General Session: Value and Outcomes in Spine Surgery - Hall F

Presented by: N. Stekas


P. Passias(1), G. Poorman(1), S. Horn(1), B. Diebo(2), F. Segreto(1), C. Bortz(1), L. Steinmetz(1), D. Ge(1), E. Klineberg(3), C. Shaffrey(4), V. Lafage(5), T. Protopsaltis(1), C. Ames(6), J. Smith(7), G. Mundis(8), B. Neuman(9), R. Hart((1)0), D. Burton((1)(1)), International Spine Study Group

(1) New York University Langone Orthopedic Hospital, Division of Spinal Surgery, New York, NY, United States
(2) SUNY Downstate Medical Center, Department of Orthopedics, Brooklyn, NY, United States
(3) University of California, Davis, CA, United States
(4) University of Virginia, Department of Orthopaedic Surgery, Charlottesville, VA, United States
(5) Hospital for Special Surgery, Department of Orthopedics, New York, NY, United States
(6) University of California, Department of Neurological Surgery, San Francisco, CA, United States
(7) University of Virginia, Department of Neurosurgery, Charlottesville, VA, United States
(8) San Diego Center for Spinal Disorders, La Jolla, CA, United States
(9) Johns Hopkins University, Department of Orthopaedics, Baltimore, MD, United States
(10) Swedish Neuroscience Institute, Department of Orthopaedic Surgery, Seattle, WA, United States
(11) University of Kansas Medical Center, Department of Orthopaedic Surgery, Kansas City, KS, United States


Introduction: Cervical deformity (CD) patients are frequently older with numerous comorbidities and an uncertain ability to heal, making it difficult to justify total scoliosis correction. Neck pain, radiculopathy, and deformity are the primary complaints of CD patients. Identifying factors most likely to improve symptomology is key to patient selection and improving surgical outcomes. The aim of this study was to identify key prognostic variables associated with improvements in neck pain after cervical deformity surgery.

Methods: Retrospective review of a prospective multicenter database. Patients over 18 meeting one of the following CD criteria: cervical kyphosis (C2-7 Cobb angle >10°), cervical scoliosis (coronal Cobb angle >10°), positive cervical sagittal imbalance (C2-C7 sagittal vertical axis >4cm or T1-C6 >10°), or horizontal gaze impairment (chin-brow vertical angle >25°). Patients who reached 1 year postoperative MCID (defined as improvement >2.6 in NRS Neck and >1.2 in NRS Back) for pain improvement were compared to those who did not. Two groups, those who met MCID (MCID group), and those who did not (NOT group), were constructed with equal baseline Numeric Rating Scale (NRS) for neck pain by propensity score matching for baseline pain. Clinical and deformity data were analyzed using t-tests to identify how treatments that improved neck pain and back pain differed from those that did not.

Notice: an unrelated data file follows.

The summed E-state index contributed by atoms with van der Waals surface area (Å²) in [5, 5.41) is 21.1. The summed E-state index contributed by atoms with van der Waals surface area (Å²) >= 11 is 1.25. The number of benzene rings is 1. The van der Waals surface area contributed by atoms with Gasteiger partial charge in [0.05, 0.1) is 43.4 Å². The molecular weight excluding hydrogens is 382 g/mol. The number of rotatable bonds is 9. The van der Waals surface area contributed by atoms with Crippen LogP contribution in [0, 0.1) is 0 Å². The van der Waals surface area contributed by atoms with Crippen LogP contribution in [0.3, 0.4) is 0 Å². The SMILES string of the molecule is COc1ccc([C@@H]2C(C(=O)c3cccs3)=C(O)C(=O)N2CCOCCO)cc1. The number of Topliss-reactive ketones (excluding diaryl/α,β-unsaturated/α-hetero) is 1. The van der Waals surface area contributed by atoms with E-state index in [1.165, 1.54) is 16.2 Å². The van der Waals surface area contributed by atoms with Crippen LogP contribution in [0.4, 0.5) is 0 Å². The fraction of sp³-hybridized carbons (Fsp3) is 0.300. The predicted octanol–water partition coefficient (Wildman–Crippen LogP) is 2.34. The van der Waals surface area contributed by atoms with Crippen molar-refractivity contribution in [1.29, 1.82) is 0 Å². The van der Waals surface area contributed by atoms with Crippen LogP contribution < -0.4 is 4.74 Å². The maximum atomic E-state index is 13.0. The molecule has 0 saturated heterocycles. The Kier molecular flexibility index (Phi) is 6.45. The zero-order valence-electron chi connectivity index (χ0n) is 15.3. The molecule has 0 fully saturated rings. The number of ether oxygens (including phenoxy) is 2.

Results: 122 patients (61.1 years, 60.4% female, 30.1 average BMI) presented with an average baseline neck pain score of 7.0. Patients improved neck pain at each follow-up time-point: 3months (4.4), 6 months (4.0), and 1-year (4.4), all p< 0.05. 51.1% of patients reached 1-year MCID improvement for neck pain. 33 MCID group patients were compared with 33 NOT group patients after matching for similar baseline NRS neck pain (neck MCID group: 7.0 vs. NOT: 6.8, p=0.72). NOT group patients had significantly more posterior approach surgeries (MCID: 37.5% vs. NOT: 62.5%, p=0.04) and were more frequently revisions (MCID: 25.8% revision vs. NOT: 53.1%, p=0.03), but had similar levels fused (MCID: 7.2 levels fused vs. NOT: 8.1 levels, p=0.32). Either group had similar cervical deformities, as measured by TS-CL, C2-C7 lordosis, and cervical SVA, all p>0.05. However, MCID group patients presented with large lumbar deformities: Pelvic Tilt (MCID: 22.3 vs. NOT: 16.6, p< 0.05) and PI-LL (MCID: 5.4 vs. NOT: -4.5, p=0.02). In evaluating secondary back pain change in cervical deformity corrections, patients presented with an average baseline back pain score of 5.2. Patients improved at each follow-up time-point: 3 months (4.6), 6 months (4.6), and 1-Year (4.8), all p< 0.05. 30.6% of patients met back pain MCID at 1-year. There was no significant overlap between patients who improved in back pain with those who improved in neck pain (MCID: 9.4% vs. NOT: 21.9%, p=0.30).

Conclusions: Revision status and posterior approach were found to be predictors of failure to reach significant improvement in neck pain. Patients also improved in lower back pain following cervical realignment, despite having primary cervical pathology.